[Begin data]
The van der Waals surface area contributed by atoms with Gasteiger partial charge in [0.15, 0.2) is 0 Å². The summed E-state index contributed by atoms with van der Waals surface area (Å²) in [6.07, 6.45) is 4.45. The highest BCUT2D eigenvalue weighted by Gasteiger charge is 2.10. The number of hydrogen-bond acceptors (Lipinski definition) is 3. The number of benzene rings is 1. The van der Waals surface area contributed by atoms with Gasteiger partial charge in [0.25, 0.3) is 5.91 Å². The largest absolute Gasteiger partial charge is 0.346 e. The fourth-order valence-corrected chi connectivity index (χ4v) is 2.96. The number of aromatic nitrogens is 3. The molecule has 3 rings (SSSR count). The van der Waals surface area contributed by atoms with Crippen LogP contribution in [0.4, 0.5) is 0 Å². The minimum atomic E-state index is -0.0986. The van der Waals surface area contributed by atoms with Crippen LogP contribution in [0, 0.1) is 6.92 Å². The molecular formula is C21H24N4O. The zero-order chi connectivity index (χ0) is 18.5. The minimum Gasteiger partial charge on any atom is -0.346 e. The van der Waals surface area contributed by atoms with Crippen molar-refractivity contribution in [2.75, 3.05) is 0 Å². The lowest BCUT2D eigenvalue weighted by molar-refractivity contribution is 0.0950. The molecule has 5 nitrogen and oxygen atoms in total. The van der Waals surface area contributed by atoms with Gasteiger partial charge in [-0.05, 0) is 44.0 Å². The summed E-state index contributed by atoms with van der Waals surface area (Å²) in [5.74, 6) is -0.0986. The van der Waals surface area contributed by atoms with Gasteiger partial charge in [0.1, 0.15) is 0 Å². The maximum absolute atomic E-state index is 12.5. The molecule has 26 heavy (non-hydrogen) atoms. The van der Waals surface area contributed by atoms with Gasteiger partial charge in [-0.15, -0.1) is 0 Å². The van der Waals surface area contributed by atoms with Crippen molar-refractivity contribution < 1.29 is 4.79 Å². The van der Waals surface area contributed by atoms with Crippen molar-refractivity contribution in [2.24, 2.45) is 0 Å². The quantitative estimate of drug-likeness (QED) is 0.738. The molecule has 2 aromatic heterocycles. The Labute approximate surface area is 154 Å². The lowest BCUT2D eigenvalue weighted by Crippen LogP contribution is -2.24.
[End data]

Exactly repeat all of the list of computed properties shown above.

The van der Waals surface area contributed by atoms with Gasteiger partial charge in [0.15, 0.2) is 0 Å². The summed E-state index contributed by atoms with van der Waals surface area (Å²) in [6.07, 6.45) is 4.45. The highest BCUT2D eigenvalue weighted by Gasteiger charge is 2.10. The number of hydrogen-bond acceptors (Lipinski definition) is 3. The number of benzene rings is 1. The van der Waals surface area contributed by atoms with Gasteiger partial charge in [0.25, 0.3) is 5.91 Å². The largest absolute Gasteiger partial charge is 0.346 e. The fourth-order valence-corrected chi connectivity index (χ4v) is 2.96. The number of aromatic nitrogens is 3. The molecule has 3 rings (SSSR count). The van der Waals surface area contributed by atoms with Crippen LogP contribution in [0.4, 0.5) is 0 Å². The minimum atomic E-state index is -0.0986. The van der Waals surface area contributed by atoms with Crippen LogP contribution in [0, 0.1) is 6.92 Å². The molecular formula is C21H24N4O. The zero-order chi connectivity index (χ0) is 18.5. The minimum Gasteiger partial charge on any atom is -0.346 e. The van der Waals surface area contributed by atoms with Crippen molar-refractivity contribution in [2.75, 3.05) is 0 Å². The lowest BCUT2D eigenvalue weighted by molar-refractivity contribution is 0.0950. The molecule has 5 nitrogen and oxygen atoms in total. The van der Waals surface area contributed by atoms with Gasteiger partial charge in [-0.05, 0) is 44.0 Å². The summed E-state index contributed by atoms with van der Waals surface area (Å²) in [5.74, 6) is -0.0986. The van der Waals surface area contributed by atoms with Gasteiger partial charge in [0.1, 0.15) is 0 Å². The maximum absolute atomic E-state index is 12.5. The molecule has 26 heavy (non-hydrogen) atoms. The van der Waals surface area contributed by atoms with Gasteiger partial charge in [-0.15, -0.1) is 0 Å². The van der Waals surface area contributed by atoms with Crippen molar-refractivity contribution < 1.29 is 4.79 Å². The van der Waals surface area contributed by atoms with Crippen molar-refractivity contribution in [2.24, 2.45) is 0 Å². The quantitative estimate of drug-likeness (QED) is 0.738. The molecule has 2 aromatic heterocycles. The Labute approximate surface area is 154 Å². The lowest BCUT2D eigenvalue weighted by Crippen LogP contribution is -2.24.